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From: Christopher Kohlhoff (chris_at_[hidden])
Date: 2005-10-18 04:40:42

Hi Martin,

--- Martin Bonner <martin.bonner_at_[hidden]> wrote:
> > struct message {
> > int a;
> > double b;
> > int c_size;
> > char c[0];
> > };
> > message* m = ...;
> > sock.write(buffers(m, sizeof(message) + m->c_size));
> Oh no! Please! Don't let us encourage bad code like that.

One person's bad code is another person's necessary performance
optimisation :)

> It will work if
> the receiving socket belongs to the same program on the same machine.
> Otherwise it depends on:
> - sizeof(int) (16,32,64 bits)
> - endianness
> - representation of double (IEEE or IBM)
> ... and that's just the obvious, real-world, differences that can be
> encountered TODAY.

It will in fact work across different machines that have the same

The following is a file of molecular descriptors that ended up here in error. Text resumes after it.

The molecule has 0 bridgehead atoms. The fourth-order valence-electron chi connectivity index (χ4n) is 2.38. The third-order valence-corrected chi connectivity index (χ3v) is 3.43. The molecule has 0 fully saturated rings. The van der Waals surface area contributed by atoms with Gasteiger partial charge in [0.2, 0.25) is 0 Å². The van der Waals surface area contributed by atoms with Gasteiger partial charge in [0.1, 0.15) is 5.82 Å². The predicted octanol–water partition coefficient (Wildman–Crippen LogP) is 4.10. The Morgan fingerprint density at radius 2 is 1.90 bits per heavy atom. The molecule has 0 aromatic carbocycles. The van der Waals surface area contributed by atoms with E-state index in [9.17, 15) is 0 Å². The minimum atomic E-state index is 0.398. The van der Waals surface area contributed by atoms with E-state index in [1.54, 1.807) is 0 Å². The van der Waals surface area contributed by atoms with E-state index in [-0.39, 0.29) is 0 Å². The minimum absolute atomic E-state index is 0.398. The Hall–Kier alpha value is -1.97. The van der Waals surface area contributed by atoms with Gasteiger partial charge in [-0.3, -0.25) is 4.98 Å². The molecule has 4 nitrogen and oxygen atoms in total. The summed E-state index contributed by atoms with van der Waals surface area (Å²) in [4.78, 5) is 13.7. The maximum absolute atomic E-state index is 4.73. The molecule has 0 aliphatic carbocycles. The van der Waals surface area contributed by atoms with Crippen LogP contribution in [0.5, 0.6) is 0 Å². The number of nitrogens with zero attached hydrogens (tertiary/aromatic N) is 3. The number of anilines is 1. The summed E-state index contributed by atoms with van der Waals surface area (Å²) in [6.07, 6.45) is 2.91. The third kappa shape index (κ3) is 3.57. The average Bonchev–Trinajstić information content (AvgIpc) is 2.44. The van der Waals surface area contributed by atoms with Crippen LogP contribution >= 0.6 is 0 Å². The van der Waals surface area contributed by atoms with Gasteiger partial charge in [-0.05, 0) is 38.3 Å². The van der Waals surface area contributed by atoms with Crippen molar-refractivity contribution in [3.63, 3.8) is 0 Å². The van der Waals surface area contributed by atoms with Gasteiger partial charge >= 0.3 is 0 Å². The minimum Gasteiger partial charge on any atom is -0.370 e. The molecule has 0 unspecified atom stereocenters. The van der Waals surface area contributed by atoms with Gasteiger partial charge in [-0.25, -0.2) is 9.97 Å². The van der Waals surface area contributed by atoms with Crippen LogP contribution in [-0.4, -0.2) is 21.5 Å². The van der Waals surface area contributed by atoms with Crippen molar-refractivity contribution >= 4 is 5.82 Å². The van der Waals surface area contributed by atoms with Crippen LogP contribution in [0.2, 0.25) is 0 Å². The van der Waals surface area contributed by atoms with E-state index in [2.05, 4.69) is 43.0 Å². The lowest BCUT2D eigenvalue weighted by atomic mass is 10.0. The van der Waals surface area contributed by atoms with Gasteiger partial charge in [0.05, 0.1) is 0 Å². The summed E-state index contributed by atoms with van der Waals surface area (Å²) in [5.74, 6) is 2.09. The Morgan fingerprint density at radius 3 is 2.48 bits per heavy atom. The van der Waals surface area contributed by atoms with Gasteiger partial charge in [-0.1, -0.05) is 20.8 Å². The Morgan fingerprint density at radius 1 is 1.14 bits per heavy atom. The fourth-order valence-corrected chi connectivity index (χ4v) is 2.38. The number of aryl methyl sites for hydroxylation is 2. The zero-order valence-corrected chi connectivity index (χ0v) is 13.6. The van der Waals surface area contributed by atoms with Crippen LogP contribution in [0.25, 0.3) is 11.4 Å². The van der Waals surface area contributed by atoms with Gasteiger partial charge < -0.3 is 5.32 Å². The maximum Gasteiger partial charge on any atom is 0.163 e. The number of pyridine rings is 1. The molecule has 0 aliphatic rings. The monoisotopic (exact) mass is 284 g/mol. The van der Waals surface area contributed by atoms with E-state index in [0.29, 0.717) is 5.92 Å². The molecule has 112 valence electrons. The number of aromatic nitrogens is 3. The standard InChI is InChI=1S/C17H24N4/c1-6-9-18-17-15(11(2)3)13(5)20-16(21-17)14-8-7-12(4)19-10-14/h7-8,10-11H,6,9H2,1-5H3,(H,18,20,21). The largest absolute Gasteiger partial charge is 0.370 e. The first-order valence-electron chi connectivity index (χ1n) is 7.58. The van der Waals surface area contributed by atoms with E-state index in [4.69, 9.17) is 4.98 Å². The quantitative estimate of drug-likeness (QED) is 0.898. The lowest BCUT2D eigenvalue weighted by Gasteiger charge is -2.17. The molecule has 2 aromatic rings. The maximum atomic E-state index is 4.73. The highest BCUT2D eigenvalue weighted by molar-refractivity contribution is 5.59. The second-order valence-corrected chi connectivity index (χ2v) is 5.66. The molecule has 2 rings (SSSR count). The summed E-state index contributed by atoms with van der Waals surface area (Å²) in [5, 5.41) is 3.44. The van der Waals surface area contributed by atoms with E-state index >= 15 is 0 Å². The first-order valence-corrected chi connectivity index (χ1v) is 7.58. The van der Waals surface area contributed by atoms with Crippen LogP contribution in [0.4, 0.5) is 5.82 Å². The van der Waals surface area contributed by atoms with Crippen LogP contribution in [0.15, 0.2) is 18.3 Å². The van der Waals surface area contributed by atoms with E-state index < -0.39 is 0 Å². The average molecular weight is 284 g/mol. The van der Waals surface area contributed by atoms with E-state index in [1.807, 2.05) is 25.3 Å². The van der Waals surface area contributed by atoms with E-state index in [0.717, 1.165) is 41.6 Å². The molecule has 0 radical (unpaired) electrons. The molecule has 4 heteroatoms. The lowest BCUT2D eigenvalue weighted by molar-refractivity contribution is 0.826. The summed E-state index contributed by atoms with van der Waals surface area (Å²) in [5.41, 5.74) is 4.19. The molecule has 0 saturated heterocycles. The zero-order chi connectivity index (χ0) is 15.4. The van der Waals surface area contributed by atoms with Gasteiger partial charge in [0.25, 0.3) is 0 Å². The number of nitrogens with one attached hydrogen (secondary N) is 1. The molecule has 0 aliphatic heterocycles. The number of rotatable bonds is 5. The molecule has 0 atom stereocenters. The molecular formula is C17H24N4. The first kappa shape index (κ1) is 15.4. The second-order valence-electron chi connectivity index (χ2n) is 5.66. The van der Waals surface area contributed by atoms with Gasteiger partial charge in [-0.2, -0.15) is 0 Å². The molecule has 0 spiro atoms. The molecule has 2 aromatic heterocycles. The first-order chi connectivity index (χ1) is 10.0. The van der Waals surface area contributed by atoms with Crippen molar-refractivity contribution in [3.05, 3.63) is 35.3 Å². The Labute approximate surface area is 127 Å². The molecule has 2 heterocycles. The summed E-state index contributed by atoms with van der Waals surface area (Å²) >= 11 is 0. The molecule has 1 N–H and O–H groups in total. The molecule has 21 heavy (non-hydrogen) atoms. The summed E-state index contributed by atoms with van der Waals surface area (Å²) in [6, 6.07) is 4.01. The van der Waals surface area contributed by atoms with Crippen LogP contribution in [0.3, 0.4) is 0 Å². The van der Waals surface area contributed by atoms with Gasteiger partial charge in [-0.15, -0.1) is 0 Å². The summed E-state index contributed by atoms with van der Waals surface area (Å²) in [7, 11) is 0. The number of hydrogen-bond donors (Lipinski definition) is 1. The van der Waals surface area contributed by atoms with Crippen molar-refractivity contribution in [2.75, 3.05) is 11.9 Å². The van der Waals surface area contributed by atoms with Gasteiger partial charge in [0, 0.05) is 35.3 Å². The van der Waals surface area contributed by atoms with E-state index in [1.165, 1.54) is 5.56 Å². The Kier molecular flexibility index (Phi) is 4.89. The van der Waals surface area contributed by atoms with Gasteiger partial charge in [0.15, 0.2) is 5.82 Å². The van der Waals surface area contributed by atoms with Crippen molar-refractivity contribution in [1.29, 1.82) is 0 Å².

architecture, where the programs use the same alignment etc. This may
seem picky, but it is a vital point.

The optimisation shown in the example, ugly though it looks, is in
principle what is used in receiver-makes-right protocols, i.e. the cost
associated with dealing with architecture differences is left to the
receiver. That way if the data is sent between two machines of the same
type, then those costs are eliminated.

There's a large body of research and experience in these sorts of
optimisations, e.g. MPI, and they are critical to high performance

I agree that code like that should not appear in typical applications
and should not be generally encouraged. However there is a use case for
it in domains that would also often use C++ for performance. Therefore
I believe that a C++ networking library must not preclude such a usage.
> The only safe datatype for transport over a socket is an array of
> unsigned
> char with a defined layout. Thus we would need somethink like:
> message* m = ...;
> std::vector<unsigned char> mbuf;
> mbuf.reserver(sizeof(m)+m->c_size);
> mbuf.push_back( m->a & 0xff );
> mbuf.push_back( (m->a >> 8) & 0xff );
> pushDouble( mbuf, m->b ); // pushDouble decodes the double and
> pushes
> // the bytes of a IEEE double onto
> mbuf.
> etc

The people who worry about high performance enough to use
receiver-makes-right would look at that and see a lot of redundant
copying! :)


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